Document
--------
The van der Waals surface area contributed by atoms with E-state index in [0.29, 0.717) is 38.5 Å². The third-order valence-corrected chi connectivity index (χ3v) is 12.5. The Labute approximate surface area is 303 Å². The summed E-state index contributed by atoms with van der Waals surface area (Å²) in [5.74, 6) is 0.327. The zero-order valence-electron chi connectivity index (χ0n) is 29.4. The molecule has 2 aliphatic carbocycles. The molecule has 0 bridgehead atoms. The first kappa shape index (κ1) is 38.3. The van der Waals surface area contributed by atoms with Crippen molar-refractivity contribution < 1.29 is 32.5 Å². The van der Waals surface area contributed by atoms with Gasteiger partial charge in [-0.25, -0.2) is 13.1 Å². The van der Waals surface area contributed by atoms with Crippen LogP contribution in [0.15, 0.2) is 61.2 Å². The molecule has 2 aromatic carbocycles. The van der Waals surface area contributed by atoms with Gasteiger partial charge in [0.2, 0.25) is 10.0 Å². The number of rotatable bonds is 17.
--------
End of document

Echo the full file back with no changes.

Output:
The van der Waals surface area contributed by atoms with E-state index in [0.29, 0.717) is 38.5 Å². The third-order valence-corrected chi connectivity index (χ3v) is 12.5. The Labute approximate surface area is 303 Å². The summed E-state index contributed by atoms with van der Waals surface area (Å²) in [5.74, 6) is 0.327. The zero-order valence-electron chi connectivity index (χ0n) is 29.4. The molecule has 2 aliphatic carbocycles. The molecule has 0 bridgehead atoms. The first kappa shape index (κ1) is 38.3. The van der Waals surface area contributed by atoms with Crippen molar-refractivity contribution < 1.29 is 32.5 Å². The van der Waals surface area contributed by atoms with Gasteiger partial charge in [-0.25, -0.2) is 13.1 Å². The van der Waals surface area contributed by atoms with Crippen LogP contribution in [0.15, 0.2) is 61.2 Å². The molecule has 2 aromatic carbocycles. The van der Waals surface area contributed by atoms with Gasteiger partial charge in [0.2, 0.25) is 10.0 Å². The number of rotatable bonds is 17.